As early as 1831 there was a water-powered paper mill on this site. After a series of other mills came and went, the Gilbert company began with J.J. Gilbert as a principal owner in 1872. The Gilbert family were prominent in the city for many years and their mansion on a nearby hill is now an attractive bed and breakfast known as the Gansevoort House. Like many early industrialists, the Gilberts built their mansion in a spot that overlooked the source of their wealth.
We headed for Mill Street, the old industrial area along the Mohawk River. The settlement began here before the American Revolution due to the rapids in the river, which necessitated a cumbersome portage of the canoes and small boats of that era. During the Revolution, the Tories and their Iroquois allies waged a fierce guerrilla war against the patriots in the Mohawk Valley. In 1782 they attacked and burned the grist mill at "the little falls."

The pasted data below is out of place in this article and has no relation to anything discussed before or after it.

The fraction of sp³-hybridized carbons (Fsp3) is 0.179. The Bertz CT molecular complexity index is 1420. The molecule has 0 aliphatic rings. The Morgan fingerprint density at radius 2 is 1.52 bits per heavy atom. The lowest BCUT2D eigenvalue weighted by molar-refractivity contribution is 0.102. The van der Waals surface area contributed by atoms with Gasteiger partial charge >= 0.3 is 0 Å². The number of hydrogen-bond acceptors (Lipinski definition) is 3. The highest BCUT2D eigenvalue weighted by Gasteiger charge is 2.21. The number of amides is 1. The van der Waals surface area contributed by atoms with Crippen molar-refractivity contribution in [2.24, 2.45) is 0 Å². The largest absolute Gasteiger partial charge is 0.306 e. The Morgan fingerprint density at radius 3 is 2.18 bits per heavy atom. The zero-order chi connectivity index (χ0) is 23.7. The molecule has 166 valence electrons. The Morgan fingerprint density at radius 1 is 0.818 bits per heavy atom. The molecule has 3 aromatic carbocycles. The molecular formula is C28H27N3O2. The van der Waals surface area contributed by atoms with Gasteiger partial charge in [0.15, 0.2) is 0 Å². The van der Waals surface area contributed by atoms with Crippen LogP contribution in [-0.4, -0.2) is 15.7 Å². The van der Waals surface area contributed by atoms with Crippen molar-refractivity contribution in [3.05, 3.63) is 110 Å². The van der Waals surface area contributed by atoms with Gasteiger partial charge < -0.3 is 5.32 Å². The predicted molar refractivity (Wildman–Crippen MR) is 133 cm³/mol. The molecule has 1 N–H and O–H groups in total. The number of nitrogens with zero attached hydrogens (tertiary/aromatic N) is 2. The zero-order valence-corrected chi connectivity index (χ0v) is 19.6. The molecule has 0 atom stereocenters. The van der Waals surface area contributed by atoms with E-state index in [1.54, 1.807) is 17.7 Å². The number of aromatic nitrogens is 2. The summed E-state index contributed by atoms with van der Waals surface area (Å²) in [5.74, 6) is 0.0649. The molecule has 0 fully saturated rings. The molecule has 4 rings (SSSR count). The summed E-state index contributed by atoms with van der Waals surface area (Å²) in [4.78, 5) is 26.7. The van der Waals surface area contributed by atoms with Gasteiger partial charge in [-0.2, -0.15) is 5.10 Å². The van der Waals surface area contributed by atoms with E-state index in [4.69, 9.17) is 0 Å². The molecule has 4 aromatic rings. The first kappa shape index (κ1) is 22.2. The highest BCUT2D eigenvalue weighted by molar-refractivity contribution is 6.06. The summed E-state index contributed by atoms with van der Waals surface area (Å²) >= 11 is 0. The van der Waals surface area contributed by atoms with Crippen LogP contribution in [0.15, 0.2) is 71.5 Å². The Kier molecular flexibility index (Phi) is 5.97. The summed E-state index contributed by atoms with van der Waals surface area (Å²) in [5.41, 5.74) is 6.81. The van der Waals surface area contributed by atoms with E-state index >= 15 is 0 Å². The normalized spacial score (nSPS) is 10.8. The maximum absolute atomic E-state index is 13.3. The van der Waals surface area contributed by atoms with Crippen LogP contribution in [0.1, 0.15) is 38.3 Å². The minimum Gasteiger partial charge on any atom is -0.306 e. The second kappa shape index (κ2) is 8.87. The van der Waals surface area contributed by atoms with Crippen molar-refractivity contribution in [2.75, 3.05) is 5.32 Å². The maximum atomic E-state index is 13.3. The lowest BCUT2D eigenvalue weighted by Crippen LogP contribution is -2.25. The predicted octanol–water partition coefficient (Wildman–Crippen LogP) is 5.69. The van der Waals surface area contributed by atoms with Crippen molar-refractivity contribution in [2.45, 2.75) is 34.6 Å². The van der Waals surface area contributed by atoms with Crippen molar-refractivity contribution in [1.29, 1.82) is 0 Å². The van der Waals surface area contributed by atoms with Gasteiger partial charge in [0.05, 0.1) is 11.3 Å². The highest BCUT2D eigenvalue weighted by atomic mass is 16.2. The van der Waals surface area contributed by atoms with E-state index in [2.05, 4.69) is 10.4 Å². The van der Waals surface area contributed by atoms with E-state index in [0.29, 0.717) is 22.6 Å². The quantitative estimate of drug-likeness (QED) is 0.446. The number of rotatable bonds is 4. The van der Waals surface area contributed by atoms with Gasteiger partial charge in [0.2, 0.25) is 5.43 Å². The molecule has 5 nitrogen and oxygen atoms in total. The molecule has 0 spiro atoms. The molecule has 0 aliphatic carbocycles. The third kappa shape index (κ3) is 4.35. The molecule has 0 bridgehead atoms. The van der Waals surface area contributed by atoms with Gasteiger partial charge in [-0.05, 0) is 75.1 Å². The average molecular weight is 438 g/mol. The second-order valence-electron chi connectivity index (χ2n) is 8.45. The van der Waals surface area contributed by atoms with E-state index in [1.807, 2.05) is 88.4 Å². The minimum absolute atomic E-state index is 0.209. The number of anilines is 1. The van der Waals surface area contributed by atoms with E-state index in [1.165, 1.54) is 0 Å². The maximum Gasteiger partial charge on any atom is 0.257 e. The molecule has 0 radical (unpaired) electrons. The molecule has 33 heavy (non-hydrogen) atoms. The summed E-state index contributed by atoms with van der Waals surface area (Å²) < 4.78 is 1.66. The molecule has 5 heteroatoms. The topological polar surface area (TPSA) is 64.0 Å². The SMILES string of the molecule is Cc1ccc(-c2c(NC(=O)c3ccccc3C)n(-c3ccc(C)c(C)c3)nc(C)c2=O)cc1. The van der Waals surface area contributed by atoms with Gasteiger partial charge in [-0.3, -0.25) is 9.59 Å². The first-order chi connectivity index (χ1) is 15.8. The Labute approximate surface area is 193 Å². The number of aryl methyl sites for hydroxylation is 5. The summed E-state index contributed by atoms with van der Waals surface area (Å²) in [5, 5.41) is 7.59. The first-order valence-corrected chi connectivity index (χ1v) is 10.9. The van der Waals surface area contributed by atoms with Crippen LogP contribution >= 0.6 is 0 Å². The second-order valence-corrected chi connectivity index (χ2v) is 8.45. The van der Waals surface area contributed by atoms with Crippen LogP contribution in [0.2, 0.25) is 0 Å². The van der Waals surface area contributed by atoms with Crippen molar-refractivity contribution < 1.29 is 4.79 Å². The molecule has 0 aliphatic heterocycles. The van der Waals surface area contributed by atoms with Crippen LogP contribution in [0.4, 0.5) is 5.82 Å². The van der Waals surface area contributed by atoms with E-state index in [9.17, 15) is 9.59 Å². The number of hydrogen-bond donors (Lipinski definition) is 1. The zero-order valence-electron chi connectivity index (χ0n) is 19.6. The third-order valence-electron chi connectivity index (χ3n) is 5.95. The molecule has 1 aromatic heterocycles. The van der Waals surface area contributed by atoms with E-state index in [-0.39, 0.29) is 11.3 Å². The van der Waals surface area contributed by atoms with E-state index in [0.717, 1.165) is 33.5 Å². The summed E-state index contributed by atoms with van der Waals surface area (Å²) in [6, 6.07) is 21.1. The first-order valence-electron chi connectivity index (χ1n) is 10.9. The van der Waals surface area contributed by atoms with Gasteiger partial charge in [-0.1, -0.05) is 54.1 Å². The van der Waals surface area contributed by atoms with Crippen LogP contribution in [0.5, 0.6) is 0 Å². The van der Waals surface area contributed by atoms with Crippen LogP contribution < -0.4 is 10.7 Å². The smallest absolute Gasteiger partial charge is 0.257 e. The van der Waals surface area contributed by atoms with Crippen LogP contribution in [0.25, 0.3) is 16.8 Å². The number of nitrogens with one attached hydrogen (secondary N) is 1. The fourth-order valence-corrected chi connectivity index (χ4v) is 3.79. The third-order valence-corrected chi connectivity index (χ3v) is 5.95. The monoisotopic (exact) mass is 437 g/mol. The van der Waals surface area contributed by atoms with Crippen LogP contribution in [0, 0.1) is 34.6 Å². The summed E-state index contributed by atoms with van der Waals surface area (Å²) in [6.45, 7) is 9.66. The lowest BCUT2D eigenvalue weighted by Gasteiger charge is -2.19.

It was George Washington who first recommended the building of a canal around the rapids at Little Falls, and work was begun in 1793. Opened to traffic in 1795, the Western Inland Navigation Canal was the first true canal in the nation. The lock pictured here was a guard lock that prevented flood stage river water from rushing into the canal and helped control water levels when the canal was in use. In 1883 the state legislature declared the lock to be a heritage site to be forever preserved, but expansion of the railroad right-of-way and generations of neglect have taken their toll. The remaining limestone walls of the old canal can be found just beyond the parking lot beside Hansens Island. Although the ruins may not seem impressive, the New York State Museum has a very thorough description of this early canal, including a series of maps and images.